If you’re interested in food issues, I highly recommend setting aside time for viewing Prof. Kelly Brownell’s course, The Psychology, Biology and Politics of Food (psyc123, filmed during the Fall 2008 semester), offered through Open Yale (it’s free!). Brownell is the director of Yale’s Rudd Center for Food Policy and Obesity and an excellent lecturer, and the information presented ranges from interesting to jaw-dropping. I’m not prepared to comment on the course as a whole since I’m only on the ninth lecture (there are 23 in all), but will say that it’s already exceeded my expectations.

Here’s a description, taken directly from the course website:

“This course encompasses the study of eating as it affects the health and well-being of every human. Topics include taste preferences, food aversions, the regulation of hunger and satiety, food as comfort and friendship, eating as social ritual, and social norms of blame for food problems. The politics of food discusses issues such as sustainable agriculture, organic farming, genetically modified foods, nutrition policy, and the influence of food and agriculture industries. Also examined are problems such as malnutrition, eating disorders, and the global obesity epidemic; the impact of food advertising aimed at children; poverty and food; and how each individual’s eating is affected by the modern environment.”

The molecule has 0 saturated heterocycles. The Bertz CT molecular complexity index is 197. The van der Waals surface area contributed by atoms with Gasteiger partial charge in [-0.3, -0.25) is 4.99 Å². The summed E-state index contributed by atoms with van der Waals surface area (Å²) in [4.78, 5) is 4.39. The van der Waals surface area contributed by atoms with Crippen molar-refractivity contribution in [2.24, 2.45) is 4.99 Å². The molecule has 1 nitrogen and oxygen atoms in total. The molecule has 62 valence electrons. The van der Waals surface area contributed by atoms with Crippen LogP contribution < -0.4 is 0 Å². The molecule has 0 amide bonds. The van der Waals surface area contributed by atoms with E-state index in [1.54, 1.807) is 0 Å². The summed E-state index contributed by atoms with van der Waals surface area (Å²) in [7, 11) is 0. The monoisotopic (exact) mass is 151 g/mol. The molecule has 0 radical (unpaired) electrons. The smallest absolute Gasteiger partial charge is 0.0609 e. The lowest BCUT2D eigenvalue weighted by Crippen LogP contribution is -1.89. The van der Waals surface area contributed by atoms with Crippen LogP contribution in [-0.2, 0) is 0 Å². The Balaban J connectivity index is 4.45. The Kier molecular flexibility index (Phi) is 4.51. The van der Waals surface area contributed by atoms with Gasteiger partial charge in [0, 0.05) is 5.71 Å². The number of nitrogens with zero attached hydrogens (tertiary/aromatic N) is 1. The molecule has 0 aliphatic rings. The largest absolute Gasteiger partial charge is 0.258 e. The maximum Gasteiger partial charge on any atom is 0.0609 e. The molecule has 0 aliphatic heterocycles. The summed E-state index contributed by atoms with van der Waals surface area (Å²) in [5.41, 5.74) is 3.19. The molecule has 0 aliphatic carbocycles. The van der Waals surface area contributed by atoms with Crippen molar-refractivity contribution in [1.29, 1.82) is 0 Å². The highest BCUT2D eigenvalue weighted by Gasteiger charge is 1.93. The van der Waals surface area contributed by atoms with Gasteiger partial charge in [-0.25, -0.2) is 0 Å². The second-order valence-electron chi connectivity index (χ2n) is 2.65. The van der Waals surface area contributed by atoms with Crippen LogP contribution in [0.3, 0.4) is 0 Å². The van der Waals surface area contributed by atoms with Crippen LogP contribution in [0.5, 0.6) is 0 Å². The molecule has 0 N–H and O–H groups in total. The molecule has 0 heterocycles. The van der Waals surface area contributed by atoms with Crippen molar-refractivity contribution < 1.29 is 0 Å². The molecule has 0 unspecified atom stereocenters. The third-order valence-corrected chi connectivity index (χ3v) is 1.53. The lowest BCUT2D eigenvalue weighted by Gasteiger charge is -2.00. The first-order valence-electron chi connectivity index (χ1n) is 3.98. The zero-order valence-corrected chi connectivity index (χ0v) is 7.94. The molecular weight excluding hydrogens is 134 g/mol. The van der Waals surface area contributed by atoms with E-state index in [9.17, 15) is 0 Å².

I strongly urge you to view the lecture topics and see if anything appeals. Happy learning!

Difficulties with the link above? Go to: http://oyc.yale.edu/psychology/the-psychology-biology-and-politics-of-food/

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If you watch only one video this year, let it be this one. In “Sugar: The Bitter Truth”, Robert H. Lustig, MD, Professor of Pediatrics in the Division of Endocrinology at the University of California San Francisco, beautifully illustrates the dangers of sugar, specifically fructose, identifying its role in the obesity epidemic (and it’s a HUGE one), describing how the body metabolizes it (and not in the way you’d like it to) and providing motivation for getting it out of your life. Lustig does an exceptional job of breaking down the biochemistry into lay terms. If you’re not ready to kick your soda and sugar habit after watching his lecture, you obviously weren’t paying attention.

More about this in a future post.